A support group for veterans is putting feelers out to see if there’s interest in expanding its services to the West Prince region.
“We notice that we have a fairly large group of veterans in the Summerside area, but, a few veterans mentioned we’re missing out on West Prince,” said Rebecca Murphy, veteran service coordinator for the Post Traumatic Growth Association (PTGA). “We wanted to get an idea of how many veterans are in the area, if they would be interested, and then we could find a location that would be best suited. Say I started having the meeting in Wellington, and there’s more veterans coming down from O’Leary, or Tignish, maybe I would be better suited going a little further west so they don’t have to travel so far.”
The PTGA is a non-profit, nonpartisan group dedicated to providing support for those with Post Traumatic Stress Disorder (PTSD), or operational stress injuries (OSI), offering peer support groups, and activities in the local community where individuals can get together, build relationships, and maybe take their mind off problems they might be dealing with at home, or with an injury they might have, because it’s easier to talk to someone who has had similar experiences.
“As the spouse of a military member, when you leave the military, you lose that sense of community that you had when you lived on base,” said Ms Murphy. “They all worked together, we all spent time together after work, so we’re just basically trying to create a small community within the community.”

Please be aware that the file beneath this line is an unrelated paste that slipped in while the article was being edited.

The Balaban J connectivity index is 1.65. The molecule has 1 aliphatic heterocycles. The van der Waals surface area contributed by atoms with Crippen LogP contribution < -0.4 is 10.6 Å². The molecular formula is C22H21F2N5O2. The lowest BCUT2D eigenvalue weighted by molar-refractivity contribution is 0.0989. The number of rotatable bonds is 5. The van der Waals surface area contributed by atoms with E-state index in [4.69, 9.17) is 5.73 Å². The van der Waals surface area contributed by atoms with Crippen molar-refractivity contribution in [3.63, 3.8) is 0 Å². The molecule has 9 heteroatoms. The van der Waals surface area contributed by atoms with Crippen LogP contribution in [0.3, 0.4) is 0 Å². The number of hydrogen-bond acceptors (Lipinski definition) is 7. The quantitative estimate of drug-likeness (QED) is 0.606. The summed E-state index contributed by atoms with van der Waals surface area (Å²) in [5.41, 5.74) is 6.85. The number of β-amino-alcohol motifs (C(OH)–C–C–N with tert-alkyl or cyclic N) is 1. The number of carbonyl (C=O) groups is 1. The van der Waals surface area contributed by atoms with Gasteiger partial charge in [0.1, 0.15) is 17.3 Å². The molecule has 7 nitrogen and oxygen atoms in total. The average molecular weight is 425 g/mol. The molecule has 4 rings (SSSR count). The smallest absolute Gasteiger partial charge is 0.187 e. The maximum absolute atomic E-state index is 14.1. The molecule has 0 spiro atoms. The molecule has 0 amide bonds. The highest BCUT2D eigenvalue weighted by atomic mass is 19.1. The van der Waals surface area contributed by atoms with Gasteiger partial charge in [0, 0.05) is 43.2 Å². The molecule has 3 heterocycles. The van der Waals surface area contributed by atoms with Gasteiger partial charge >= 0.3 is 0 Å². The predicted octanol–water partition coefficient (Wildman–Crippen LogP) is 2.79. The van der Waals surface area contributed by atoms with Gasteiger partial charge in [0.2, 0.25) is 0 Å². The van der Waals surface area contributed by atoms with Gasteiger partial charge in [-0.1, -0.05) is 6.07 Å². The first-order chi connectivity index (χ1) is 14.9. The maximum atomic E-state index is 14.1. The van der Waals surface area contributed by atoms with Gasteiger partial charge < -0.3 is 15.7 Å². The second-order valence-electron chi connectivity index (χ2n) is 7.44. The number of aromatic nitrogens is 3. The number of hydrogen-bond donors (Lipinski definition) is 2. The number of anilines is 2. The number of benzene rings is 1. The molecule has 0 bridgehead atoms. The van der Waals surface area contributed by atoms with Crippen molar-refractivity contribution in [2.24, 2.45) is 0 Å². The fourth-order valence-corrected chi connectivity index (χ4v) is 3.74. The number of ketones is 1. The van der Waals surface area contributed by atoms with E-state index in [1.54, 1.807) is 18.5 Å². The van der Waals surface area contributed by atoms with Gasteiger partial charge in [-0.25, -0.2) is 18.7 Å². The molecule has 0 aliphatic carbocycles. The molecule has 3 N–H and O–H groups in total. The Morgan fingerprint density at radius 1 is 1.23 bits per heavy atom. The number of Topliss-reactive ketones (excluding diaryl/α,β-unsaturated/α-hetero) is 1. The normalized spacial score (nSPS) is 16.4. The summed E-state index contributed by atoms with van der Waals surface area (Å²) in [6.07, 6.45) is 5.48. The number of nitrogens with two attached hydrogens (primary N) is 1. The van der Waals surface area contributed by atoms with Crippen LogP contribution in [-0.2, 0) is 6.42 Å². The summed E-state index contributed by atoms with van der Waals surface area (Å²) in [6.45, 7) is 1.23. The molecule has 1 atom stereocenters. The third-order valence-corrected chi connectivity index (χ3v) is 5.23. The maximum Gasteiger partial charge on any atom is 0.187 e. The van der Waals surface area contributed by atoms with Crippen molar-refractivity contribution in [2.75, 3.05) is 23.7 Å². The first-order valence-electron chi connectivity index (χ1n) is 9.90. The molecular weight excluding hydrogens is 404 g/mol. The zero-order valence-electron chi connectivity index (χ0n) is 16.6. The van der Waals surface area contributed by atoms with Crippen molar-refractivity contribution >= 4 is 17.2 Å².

The organization is also looking at doing more for the full family unit as well, including activities the whole family can do so the whole family is getting that sense of community and sense of support. These activities include things like a weekly game of disc golf, along with a golf simulator day, a paint night, and there are talks of having a family movie night. The organization is also hosting a golf fundraiser in June.
Offices are currently just in Charlottetown, but weekly peer support meetings are offered in Charlottetown, Summerside, and Kensington.
Along with veterans, the PTGA is expanding services to first responders as well, though these meetings will be separate from the meetings for veterans.
“It’s not because we want to have a separation between a veteran and a firefighter,” explained Ms Murphy. “Their PTSD, or their injuries, are very different, and we want them to have their own specific group for peer support.”
Ms Murphy’s husband is a veteran, serving two terms in Afghanistan. During one term, she gave birth to their second child, and her parents flew in from Alberta to help her because she knew it was something she couldn’t do it on her own. She said you have to recognize when sometimes you can’t do things for yourself, and in that instance, she needed help.
PTSD is something that doesn’t go away, but symptoms can be managed. Ms Murphy said she knows there are going to be bad days, but she would rather someone that’s isolating themselves reach out to the their community and get the support they need instead of just hiding away, which doesn’t fix anything.
“There are people out there that are going through the exact same thing, and they may be able to give you some advice, or say ‘I tried, this, this, and this, and this helps’ rather than sitting there and hoping it will just go away,” she said. “My husband, for years, hid in the basement after he got home from Afghanistan, just thinking ‘I don’t want to be around people’. He says every day now that he’s out and about doing things that he’s happier. We realize that if you’re out with like-minded individuals, with no pressure, you can create those relationships, to grow, and that’s what the Post Traumatic Growth Association is, to grow past your OSI.”
If anyone is interested in learning more about the PTGA and what it offers, they are welcome to contact Ms Murphy via email at firstname.lastname@example.org.